ESD Protection – Electrostatic Discharge Tips

The Ideal Setup

This includes a conductive bench top, conductive flooring, conductive stool, conductive slippers, conductive parts bins, wrist strap, air ionizer, humidifier, grounded everything, etc. While all of this is nice and perhaps essential for high reliability manufacturing, it is well beyond the financial reach of the experimenter.

The following lists minimum recommendations for ESD protection of the experimenter:

  • Humidity
    What you really need depends upon your environment — if you live in a dry environment such as the desert or a heated building, it is highly recommended that you have a source of humidity such as a humidifier or hot teapot nearby. If you live in the tropics, static is almost a non-issue unless you work in a highly air-conditioned building.
  • Bench top
    While a conductive bench top is recommended, a metallic tabletop is to be avoided. A Formica bench top can hold an electrostatic charge, but if treated with anti-static spray it should be acceptable. If the bench top is old (like mine), it is so contaminated with conductive matter that there is little concern.
  • Wrist strap
    I rarely use a wrist strap, but keep one in your bag of tricks. It makes sense to use one when servicing your $1000 computer.
  • Soldering iron
    Your soldering iron must be grounded via a high-meg resistor — a hard grounded (no resistor) soldering iron is a real killer.

Everything else is in the handling

If you follow these simple handling instructions, you will have minimal problems.

Your body, an ESD free workstation

Both hands are electrically connected so you may safely pass components or boards from one hand to the other. The main problem is how it is transferred to or from your body. Next on ESD protection:

Real killers and how to protect against them

  • Picking up a component or PCB from a conductive surface, or placing one on such — first ground your body by touching the surface to discharge any potential charge, and then handle the component.
  • Passing a component or PCB from person to person — first make skin contact with the other person’s hand to equalize any potential charge, and then pass the component.
  • Hard-grounded soldering iron — an ungrounded soldering iron is far safer than one that is hard grounded — ground via a 1M or higher resistor.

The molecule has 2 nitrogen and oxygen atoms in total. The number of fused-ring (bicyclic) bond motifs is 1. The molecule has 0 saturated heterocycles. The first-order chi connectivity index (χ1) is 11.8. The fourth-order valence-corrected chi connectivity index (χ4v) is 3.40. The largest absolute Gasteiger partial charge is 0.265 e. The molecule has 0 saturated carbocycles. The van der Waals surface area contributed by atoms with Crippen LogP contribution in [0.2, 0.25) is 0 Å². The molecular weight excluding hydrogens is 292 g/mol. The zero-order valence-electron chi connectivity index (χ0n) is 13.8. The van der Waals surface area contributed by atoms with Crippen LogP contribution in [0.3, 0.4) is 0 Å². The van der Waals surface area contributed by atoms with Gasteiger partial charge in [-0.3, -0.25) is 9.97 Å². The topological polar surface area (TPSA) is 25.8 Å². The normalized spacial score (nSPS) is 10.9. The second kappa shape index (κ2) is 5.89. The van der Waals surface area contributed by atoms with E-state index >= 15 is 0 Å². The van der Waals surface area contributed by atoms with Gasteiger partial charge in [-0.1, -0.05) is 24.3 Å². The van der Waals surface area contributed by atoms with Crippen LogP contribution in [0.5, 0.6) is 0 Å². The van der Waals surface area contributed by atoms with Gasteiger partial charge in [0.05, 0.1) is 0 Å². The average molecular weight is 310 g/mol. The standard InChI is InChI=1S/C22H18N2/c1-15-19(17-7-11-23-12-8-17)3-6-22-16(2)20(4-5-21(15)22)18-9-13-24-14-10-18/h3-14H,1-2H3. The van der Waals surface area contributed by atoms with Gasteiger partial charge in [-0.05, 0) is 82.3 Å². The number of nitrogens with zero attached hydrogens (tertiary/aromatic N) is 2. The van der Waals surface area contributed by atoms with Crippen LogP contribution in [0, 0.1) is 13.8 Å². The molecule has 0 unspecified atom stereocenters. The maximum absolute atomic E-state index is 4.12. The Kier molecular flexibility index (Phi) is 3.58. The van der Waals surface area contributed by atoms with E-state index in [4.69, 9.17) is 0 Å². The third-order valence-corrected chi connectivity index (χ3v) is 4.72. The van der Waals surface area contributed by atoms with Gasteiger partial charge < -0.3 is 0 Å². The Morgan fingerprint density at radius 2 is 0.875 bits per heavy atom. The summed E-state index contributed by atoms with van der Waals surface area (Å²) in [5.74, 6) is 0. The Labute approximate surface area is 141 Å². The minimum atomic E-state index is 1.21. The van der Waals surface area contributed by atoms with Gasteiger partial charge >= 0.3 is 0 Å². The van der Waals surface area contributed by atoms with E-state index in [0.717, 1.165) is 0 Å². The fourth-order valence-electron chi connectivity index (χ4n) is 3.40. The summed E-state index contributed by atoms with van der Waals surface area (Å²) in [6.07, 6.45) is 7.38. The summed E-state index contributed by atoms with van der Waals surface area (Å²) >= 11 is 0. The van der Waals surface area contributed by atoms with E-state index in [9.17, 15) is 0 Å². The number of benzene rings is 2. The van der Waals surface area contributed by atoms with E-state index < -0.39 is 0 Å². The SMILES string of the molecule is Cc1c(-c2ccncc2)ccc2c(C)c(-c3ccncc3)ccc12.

• Synthetic carpeting — one can hardly move without generating a charge — avoid carpeting in your work area
  • Cathode ray tubes (oscilloscopes or monitors) can be dangerous sources of ESD — keep static sensitive components a safe distance away from the screen and avoid touching the screen.

Photos of solder stations with ESD protection

Note that many older solder stations have hard-grounded tips. This is easy to check via reading the resistance with a multimeter — mine reads 4.41M. Older ones that caused me much grief required the addition of a 1M resistor in the ground circuit.

Another cause of failure (not related to ESD), involves the accidental grounding of a circuit with a grounded soldering iron before the power is removed — can make SPARKS! — this has happened to me more than once… Unreasonable rules and regulations regarding the grounding of equipment often introduce additional problems like this (unintended consequence).

Undocumented words and idioms (for our ESL friends)

bag of tricks – idiom — a bag carried by a magician. In electronics it refers to various solutions that are at your disposal.

unintended consequence – an allusion to The Law of Unintended Consequences in which government regulations cause more problems than solutions — not unlike Murphy’s Law. While the following link discusses mainly economic issues, it is obvious that this phenomenon spills over into virtually all aspect of life, including engineering.

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